What is RESOURCE_GOVERNOR_IDLE and why you should not ignore it completely


If you have query that runs slow, would you believe it if I tell you that you instructed SQL Server to do so?  This can happen with Resource Governor.

My colleague Bob Dorr has written a great blog about Resource Governor CPU cap titled “Capping CPU using Resource Governor – The Concurrency Mathematics”.

Today,, I will explore a customer scenario related to this topic. We have had a customer who complained that their queries ran slow.  Our support captured data and noticed that wait type “RESOURCE_GOVERNOR_IDLE” was very high.   Below is SQL Nexus Bottleneck Analysis report.

image

My initial thought was that this should be ignorable. We have many wait types that are used for idle threads for many different queues when queues are empty.   This must be one of those.

Since I haven’t seen it, I decided to check in the code.  It turned out to be significant.  This wait type is related to resource governor CPU cap implementation (CAP_CPU_PERCENT).     When you enable CAP_CPU_PERCENT for a resource pool, SQL Server ensures that pool won’t exceed the CPU cap.   If you configure 10% for CAP_CPU_PERCENT, SQL Server ensures that you only use 10% of the CPU for the pool.  If you pound the server (from that pool) with CPU bound requests, SQL Server will insert ‘idle consumer’ into runnable queue to take up the quantum that pools is not entitled to.   While the ‘idle consumer’ is waiting, we put RESOURCE_GOVERNOR_IDLE to indicate that the ‘idle consumer’ is taking up quantum.   here is what what the runnable queues for a particular resource pool would look like with and without CAP_CPU_PERCENT configured.

image  image

Not only you will see that wait type in sys.dm_os_wait_stats, but also you will see ring buffer entries like below:

select * from sys.dm_os_ring_buffers
where ring_buffer_type ='RING_BUFFER_SCHEDULER' and record like '%SCHEDULER_IDLE_ENQUEUE%'
<Record id = "139903" type ="RING_BUFFER_SCHEDULER" time ="78584090"><Scheduler address="0x00000002F0580040"><Action>SCHEDULER_IDLE_ENQUEUE</Action><TickCount>78584090</TickCount><SourceWorker>0x00000002E301C160</SourceWorker><TargetWorker>0x0000000000000000</TargetWorker><WorkerSignalTime>0</WorkerSignalTime><DiskIOCompleted>0</DiskIOCompleted><TimersExpired>0</TimersExpired><NextTimeout>6080</NextTimeout></Scheduler></Record>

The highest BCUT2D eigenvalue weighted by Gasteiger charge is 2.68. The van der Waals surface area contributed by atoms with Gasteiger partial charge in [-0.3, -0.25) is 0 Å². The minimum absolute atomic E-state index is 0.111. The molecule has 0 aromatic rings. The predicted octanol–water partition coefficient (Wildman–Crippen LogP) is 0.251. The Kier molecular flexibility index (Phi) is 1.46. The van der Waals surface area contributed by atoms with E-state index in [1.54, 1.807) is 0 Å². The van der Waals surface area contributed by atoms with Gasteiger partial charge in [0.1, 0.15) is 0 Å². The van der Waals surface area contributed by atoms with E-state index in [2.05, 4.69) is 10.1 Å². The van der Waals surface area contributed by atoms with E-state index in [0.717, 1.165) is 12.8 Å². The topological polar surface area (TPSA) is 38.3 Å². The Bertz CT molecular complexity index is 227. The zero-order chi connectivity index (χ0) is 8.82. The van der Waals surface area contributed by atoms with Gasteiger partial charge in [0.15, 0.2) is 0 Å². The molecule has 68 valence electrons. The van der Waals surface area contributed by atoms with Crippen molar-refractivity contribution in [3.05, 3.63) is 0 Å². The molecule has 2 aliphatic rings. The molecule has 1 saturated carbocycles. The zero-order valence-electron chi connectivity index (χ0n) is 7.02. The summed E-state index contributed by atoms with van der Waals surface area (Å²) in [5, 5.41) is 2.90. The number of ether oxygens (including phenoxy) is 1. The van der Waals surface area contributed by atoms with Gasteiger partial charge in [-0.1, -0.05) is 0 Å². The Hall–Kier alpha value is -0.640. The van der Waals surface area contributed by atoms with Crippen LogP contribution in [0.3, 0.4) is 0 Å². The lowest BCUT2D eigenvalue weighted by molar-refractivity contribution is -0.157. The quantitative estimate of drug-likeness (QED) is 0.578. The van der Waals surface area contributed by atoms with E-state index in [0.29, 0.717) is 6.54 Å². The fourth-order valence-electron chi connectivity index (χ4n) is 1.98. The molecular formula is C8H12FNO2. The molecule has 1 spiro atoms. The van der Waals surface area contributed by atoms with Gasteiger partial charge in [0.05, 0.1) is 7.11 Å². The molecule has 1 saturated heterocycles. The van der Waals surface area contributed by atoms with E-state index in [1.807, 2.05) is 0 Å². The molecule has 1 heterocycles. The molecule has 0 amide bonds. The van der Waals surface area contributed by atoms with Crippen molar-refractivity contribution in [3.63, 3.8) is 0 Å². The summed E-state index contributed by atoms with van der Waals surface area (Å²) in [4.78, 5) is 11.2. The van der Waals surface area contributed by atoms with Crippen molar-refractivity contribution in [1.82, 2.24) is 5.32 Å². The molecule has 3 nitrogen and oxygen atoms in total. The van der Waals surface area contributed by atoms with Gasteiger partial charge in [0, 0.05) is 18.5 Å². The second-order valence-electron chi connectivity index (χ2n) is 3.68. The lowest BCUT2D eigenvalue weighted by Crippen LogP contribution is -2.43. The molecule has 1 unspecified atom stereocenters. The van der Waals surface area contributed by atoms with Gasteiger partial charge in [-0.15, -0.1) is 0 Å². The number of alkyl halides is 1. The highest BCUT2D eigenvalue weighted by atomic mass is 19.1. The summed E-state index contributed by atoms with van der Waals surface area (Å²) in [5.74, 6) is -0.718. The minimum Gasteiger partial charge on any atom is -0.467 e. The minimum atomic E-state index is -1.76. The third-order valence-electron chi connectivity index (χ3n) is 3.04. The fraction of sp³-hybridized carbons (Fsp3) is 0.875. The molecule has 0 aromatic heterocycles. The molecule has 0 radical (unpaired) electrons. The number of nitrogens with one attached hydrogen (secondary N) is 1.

Conclusion:

If you see wait type RESOURCE_GOVERNOR_IDLE, don’t ignore it.  You need to evaluate if you are setting the CPU cap correctly.  It may be what you wanted.  But you it may be that you have capped it too low and the queries are impacted in a way you didn’t intend to.  If it’s what you intended to do, you will need to explain to your user that they are “throttled”.

Demo

For the demo, observe how long the query runs before and after the CPU cap is configured.

--first measure how long this takes
select count_big (*) from sys.messages m1 cross join sys.messages m2  -- cross join sys.messages m3

go
--alter to 5 (make sure you revert it back later)
ALTER RESOURCE POOL [default]
WITH ( CAP_CPU_PERCENT = 5 );
go
ALTER RESOURCE GOVERNOR RECONFIGURE;
go

--see the configuration
select * from sys.dm_resource_governor_resource_pools

go

--now see how long it takes
select count_big (*) from sys.messages m1 cross join sys.messages m2  -- cross join sys.messages m3

go
--While the above query is running, open a different connection and run the following query
--you will see that it keeps going up. note that if you don't configure CAP_CPU_PERCENT, this value will be zero
select * from sys.dm_os_wait_stats where wait_type ='RESOURCE_GOVERNOR_IDLE'

image

go

--revert it back
ALTER RESOURCE POOL [default]
WITH ( CAP_CPU_PERCENT = 100 );
go
ALTER RESOURCE GOVERNOR RECONFIGURE;
go

 

Jack Li | Senior Escalation Engineer | Microsoft SQL Server

Comments (1)

  1. udhayaganeh says:

    how about in MS SQL standard edition ?

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